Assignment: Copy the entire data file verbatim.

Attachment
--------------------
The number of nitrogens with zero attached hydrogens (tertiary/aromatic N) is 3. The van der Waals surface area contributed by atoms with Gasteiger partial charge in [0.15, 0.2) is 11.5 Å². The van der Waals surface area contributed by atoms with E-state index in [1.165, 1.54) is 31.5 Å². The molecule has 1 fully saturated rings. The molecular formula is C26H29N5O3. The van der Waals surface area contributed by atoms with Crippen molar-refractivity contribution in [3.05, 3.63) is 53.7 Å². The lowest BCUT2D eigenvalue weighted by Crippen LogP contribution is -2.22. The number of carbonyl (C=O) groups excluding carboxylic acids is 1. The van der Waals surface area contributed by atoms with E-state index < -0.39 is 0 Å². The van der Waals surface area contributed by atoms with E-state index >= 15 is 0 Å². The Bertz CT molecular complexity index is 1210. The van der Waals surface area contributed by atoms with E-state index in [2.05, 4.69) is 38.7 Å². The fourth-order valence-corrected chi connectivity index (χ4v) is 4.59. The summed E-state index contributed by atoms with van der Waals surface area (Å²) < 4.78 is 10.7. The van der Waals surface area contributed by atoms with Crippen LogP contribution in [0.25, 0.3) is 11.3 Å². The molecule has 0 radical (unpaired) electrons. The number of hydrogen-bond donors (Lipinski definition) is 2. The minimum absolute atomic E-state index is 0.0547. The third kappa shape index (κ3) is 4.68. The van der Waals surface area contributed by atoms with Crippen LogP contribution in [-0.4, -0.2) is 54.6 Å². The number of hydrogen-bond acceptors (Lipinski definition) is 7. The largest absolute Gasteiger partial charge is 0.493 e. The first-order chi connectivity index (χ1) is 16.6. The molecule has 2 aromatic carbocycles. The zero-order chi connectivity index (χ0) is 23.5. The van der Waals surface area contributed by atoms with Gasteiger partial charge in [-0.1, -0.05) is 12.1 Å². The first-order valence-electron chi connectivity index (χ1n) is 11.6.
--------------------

The number of nitrogens with zero attached hydrogens (tertiary/aromatic N) is 3. The van der Waals surface area contributed by atoms with Gasteiger partial charge in [0.15, 0.2) is 11.5 Å². The van der Waals surface area contributed by atoms with E-state index in [1.165, 1.54) is 31.5 Å². The molecule has 1 fully saturated rings. The molecular formula is C26H29N5O3. The van der Waals surface area contributed by atoms with Crippen molar-refractivity contribution in [3.05, 3.63) is 53.7 Å². The lowest BCUT2D eigenvalue weighted by Crippen LogP contribution is -2.22. The number of carbonyl (C=O) groups excluding carboxylic acids is 1. The van der Waals surface area contributed by atoms with E-state index < -0.39 is 0 Å². The van der Waals surface area contributed by atoms with E-state index >= 15 is 0 Å². The Bertz CT molecular complexity index is 1210. The van der Waals surface area contributed by atoms with E-state index in [2.05, 4.69) is 38.7 Å². The fourth-order valence-corrected chi connectivity index (χ4v) is 4.59. The summed E-state index contributed by atoms with van der Waals surface area (Å²) < 4.78 is 10.7. The van der Waals surface area contributed by atoms with Crippen LogP contribution in [0.25, 0.3) is 11.3 Å². The molecule has 0 radical (unpaired) electrons. The number of hydrogen-bond donors (Lipinski definition) is 2. The minimum absolute atomic E-state index is 0.0547. The third kappa shape index (κ3) is 4.68. The van der Waals surface area contributed by atoms with Crippen LogP contribution in [-0.4, -0.2) is 54.6 Å². The number of hydrogen-bond acceptors (Lipinski definition) is 7. The largest absolute Gasteiger partial charge is 0.493 e. The first-order chi connectivity index (χ1) is 16.6. The molecule has 2 aromatic carbocycles. The zero-order chi connectivity index (χ0) is 23.5. The van der Waals surface area contributed by atoms with Gasteiger partial charge in [-0.1, -0.05) is 12.1 Å². The first-order valence-electron chi connectivity index (χ1n) is 11.6.